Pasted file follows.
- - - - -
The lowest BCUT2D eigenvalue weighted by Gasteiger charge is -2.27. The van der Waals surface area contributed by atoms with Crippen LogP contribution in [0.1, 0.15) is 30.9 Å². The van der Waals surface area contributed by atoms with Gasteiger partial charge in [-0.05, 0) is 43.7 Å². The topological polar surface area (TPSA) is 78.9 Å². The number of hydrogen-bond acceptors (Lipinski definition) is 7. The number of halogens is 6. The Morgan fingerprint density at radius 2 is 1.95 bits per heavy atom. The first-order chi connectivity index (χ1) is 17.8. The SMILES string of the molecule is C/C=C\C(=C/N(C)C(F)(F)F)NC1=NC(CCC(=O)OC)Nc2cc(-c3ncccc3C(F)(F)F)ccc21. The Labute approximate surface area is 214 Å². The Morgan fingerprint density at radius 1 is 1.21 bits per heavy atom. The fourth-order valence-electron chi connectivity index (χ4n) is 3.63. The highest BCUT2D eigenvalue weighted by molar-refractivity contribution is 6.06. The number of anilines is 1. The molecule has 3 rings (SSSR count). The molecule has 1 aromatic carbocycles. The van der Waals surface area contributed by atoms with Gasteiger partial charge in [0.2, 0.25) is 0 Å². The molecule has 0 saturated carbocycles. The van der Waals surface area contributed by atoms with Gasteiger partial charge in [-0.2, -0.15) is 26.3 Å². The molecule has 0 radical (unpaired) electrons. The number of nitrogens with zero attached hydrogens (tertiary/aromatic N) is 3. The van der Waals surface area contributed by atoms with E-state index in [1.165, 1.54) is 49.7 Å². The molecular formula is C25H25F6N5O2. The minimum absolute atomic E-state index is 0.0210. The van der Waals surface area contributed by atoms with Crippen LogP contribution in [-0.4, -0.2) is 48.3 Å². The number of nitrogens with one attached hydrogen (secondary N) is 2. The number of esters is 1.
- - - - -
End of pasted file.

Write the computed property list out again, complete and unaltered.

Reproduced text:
The lowest BCUT2D eigenvalue weighted by Gasteiger charge is -2.27. The van der Waals surface area contributed by atoms with Crippen LogP contribution in [0.1, 0.15) is 30.9 Å². The van der Waals surface area contributed by atoms with Gasteiger partial charge in [-0.05, 0) is 43.7 Å². The topological polar surface area (TPSA) is 78.9 Å². The number of hydrogen-bond acceptors (Lipinski definition) is 7. The number of halogens is 6. The Morgan fingerprint density at radius 2 is 1.95 bits per heavy atom. The first-order chi connectivity index (χ1) is 17.8. The SMILES string of the molecule is C/C=C\C(=C/N(C)C(F)(F)F)NC1=NC(CCC(=O)OC)Nc2cc(-c3ncccc3C(F)(F)F)ccc21. The Labute approximate surface area is 214 Å². The Morgan fingerprint density at radius 1 is 1.21 bits per heavy atom. The fourth-order valence-electron chi connectivity index (χ4n) is 3.63. The highest BCUT2D eigenvalue weighted by molar-refractivity contribution is 6.06. The number of anilines is 1. The molecule has 3 rings (SSSR count). The molecule has 1 aromatic carbocycles. The van der Waals surface area contributed by atoms with Gasteiger partial charge in [0.2, 0.25) is 0 Å². The molecule has 0 saturated carbocycles. The van der Waals surface area contributed by atoms with Gasteiger partial charge in [-0.2, -0.15) is 26.3 Å². The molecule has 0 radical (unpaired) electrons. The number of nitrogens with zero attached hydrogens (tertiary/aromatic N) is 3. The van der Waals surface area contributed by atoms with E-state index in [1.165, 1.54) is 49.7 Å². The molecular formula is C25H25F6N5O2. The minimum absolute atomic E-state index is 0.0210. The van der Waals surface area contributed by atoms with Crippen LogP contribution in [-0.4, -0.2) is 48.3 Å². The number of nitrogens with one attached hydrogen (secondary N) is 2. The number of esters is 1.